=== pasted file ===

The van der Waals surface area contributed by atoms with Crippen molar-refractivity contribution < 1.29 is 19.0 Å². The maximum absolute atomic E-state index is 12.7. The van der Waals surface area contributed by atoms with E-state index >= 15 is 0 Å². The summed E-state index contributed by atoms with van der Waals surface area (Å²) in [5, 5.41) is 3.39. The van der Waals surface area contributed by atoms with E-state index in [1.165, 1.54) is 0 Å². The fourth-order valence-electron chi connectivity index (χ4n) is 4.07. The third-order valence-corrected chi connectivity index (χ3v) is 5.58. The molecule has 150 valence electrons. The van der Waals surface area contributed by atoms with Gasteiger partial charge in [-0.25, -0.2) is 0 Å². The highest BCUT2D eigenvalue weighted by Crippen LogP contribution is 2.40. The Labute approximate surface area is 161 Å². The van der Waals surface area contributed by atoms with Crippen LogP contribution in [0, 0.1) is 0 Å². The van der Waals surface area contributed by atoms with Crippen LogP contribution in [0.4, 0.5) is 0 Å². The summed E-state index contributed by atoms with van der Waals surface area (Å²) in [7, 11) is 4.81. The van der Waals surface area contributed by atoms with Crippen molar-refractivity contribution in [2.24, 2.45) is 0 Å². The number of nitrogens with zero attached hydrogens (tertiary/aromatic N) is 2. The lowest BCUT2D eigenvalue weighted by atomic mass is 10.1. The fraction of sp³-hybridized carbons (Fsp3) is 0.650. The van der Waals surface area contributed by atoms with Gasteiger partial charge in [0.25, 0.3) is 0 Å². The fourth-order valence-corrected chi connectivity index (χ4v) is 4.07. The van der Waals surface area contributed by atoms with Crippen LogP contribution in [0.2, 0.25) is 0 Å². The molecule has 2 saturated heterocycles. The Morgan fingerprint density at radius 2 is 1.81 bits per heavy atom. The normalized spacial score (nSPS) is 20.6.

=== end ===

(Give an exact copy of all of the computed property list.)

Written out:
The van der Waals surface area contributed by atoms with Crippen molar-refractivity contribution < 1.29 is 19.0 Å². The maximum absolute atomic E-state index is 12.7. The van der Waals surface area contributed by atoms with E-state index >= 15 is 0 Å². The summed E-state index contributed by atoms with van der Waals surface area (Å²) in [5, 5.41) is 3.39. The van der Waals surface area contributed by atoms with E-state index in [1.165, 1.54) is 0 Å². The fourth-order valence-electron chi connectivity index (χ4n) is 4.07. The third-order valence-corrected chi connectivity index (χ3v) is 5.58. The molecule has 150 valence electrons. The van der Waals surface area contributed by atoms with Gasteiger partial charge in [-0.25, -0.2) is 0 Å². The highest BCUT2D eigenvalue weighted by Crippen LogP contribution is 2.40. The Labute approximate surface area is 161 Å². The van der Waals surface area contributed by atoms with Crippen LogP contribution in [0, 0.1) is 0 Å². The van der Waals surface area contributed by atoms with Crippen LogP contribution in [0.4, 0.5) is 0 Å². The summed E-state index contributed by atoms with van der Waals surface area (Å²) in [7, 11) is 4.81. The van der Waals surface area contributed by atoms with Crippen molar-refractivity contribution in [2.24, 2.45) is 0 Å². The number of nitrogens with zero attached hydrogens (tertiary/aromatic N) is 2. The lowest BCUT2D eigenvalue weighted by atomic mass is 10.1. The fraction of sp³-hybridized carbons (Fsp3) is 0.650. The van der Waals surface area contributed by atoms with Gasteiger partial charge in [0.25, 0.3) is 0 Å². The fourth-order valence-corrected chi connectivity index (χ4v) is 4.07. The van der Waals surface area contributed by atoms with Crippen LogP contribution in [0.2, 0.25) is 0 Å². The molecule has 2 saturated heterocycles. The Morgan fingerprint density at radius 2 is 1.81 bits per heavy atom. The normalized spacial score (nSPS) is 20.6.